...the least she's ever gotten in a Senate race is 60 percent. Evan Bayh faced a tough reelection bid, but Mikulski's biggest-name opponent so far, is Queen Anne's County Commissioner Eric Wargot. She's raised $3 million, he's raised $176,526. Even in a terrible year for Democrats, she should be safe.
If Mikulski is contemplating retirement, it's not because she fears she'll lose in 2010.
...which is true enough: if Mikulski is retiring (we should probably get that confirmed today), it won't be because of the current political environment.
But from now on, reasons for Democratic drop-outs no longer matter. Particularly in the Senate.
As of this moment, the conventional wisdom has conceded that the GOP is going to have a good run in November. The blue-sky goal is slowly moving from 'retaking the House' to 'getting fifty or more seats;' and people are beginning to suggest a hint about the possibility of maybe being in a position to flip the Senate. As it stands, +8R seats is... justifiable. It will require the GOP to keep all of its in-play Senate seats (which is actually looking likely, at this point) and the Democrats to lose all of theirs (less likely, but not actually impossible). To hit the magic +10R number, the GOP would have to knock off two out of three remaining races: Gillibrand in NY, Boxer in CA, and the open seat in CT. Getting one of those three will be an accomplishment; getting two would be tricky.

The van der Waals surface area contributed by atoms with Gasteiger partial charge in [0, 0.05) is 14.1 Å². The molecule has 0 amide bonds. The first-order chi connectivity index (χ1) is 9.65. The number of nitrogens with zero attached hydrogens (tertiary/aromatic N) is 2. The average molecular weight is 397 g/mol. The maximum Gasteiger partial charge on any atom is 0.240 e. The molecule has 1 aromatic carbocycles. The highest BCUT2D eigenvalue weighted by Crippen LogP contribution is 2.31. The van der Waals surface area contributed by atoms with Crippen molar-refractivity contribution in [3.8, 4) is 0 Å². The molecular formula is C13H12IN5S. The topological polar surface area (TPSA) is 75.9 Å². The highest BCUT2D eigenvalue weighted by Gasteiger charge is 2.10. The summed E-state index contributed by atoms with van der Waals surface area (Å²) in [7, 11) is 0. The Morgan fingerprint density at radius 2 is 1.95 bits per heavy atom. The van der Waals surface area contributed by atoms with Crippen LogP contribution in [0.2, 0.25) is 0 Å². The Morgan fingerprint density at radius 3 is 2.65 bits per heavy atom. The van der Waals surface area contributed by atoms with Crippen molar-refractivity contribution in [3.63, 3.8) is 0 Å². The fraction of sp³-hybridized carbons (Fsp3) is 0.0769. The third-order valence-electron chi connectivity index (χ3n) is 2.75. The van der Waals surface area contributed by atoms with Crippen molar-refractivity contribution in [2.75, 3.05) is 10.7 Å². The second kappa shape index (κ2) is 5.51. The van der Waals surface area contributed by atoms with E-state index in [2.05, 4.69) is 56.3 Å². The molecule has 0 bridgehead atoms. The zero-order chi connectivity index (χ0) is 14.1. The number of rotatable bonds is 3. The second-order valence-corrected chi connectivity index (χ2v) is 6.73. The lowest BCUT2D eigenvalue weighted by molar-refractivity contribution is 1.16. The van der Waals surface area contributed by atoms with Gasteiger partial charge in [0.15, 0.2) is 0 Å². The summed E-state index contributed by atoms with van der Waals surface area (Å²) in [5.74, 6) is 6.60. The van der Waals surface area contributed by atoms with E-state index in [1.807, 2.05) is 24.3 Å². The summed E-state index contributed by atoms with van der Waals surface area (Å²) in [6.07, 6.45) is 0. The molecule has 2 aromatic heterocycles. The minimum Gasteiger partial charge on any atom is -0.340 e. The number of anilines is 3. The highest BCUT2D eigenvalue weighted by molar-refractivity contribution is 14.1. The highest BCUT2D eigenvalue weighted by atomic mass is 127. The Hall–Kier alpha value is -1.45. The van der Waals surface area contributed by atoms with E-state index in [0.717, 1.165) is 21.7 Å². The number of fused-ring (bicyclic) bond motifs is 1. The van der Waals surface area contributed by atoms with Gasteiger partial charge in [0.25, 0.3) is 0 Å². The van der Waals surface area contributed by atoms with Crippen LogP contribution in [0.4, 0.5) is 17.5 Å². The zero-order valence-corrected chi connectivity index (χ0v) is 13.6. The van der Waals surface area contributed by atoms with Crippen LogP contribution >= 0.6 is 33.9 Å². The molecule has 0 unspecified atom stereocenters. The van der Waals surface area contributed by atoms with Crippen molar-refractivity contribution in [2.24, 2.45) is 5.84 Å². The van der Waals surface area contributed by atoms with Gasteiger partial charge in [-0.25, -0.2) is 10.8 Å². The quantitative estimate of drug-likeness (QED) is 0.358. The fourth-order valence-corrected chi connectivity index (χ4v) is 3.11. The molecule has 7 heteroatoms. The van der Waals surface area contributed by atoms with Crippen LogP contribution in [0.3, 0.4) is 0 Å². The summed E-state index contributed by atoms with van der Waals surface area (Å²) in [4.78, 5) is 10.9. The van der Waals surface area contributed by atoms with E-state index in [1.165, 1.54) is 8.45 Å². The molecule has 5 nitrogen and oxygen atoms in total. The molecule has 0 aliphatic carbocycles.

But that obscures the real problem for the Democrats, which is that they cannot have any more bad luck if they want to be assured of keeping their Senate majority. If Mikulski retires, of course the GOP will press hard for her Senate seat. The Democrats will have defend it, which means resources that they'd rather spend elsewhere. Senator Frank Lautenberg is in the hospital right now after a fall. I hope he's fine, I wish him a speedy recovery, and I expect that he'll be back to work next week; but if he had broken his neck instead the Democrats would be facing the fact that the manner of his replacement would be under the control of a Republican governor. Senator Chuck Schumer of NY is one scandal away from having his poll numbers go south in a tearing hurry. And so on, and so on.
My point here is that the 'why' of any particular political setback for the Democrats is now no longer as important as the setback itself. We are almost at the point where everything has to go right for them, from now until November, for them to preserve their Senate majority. Meanwhile, the GOP is already poised to gain enough seats to allow a margin on cloture votes; and while we may want +11R, if we have to we'll soldier through and somehow make do with +6R. Put another way: we're already hit our primary objective. Now we're just seeing how far we can make the rubble bounce.
Odd how things can change in a year, yes?
Crossposted to Moe Lane.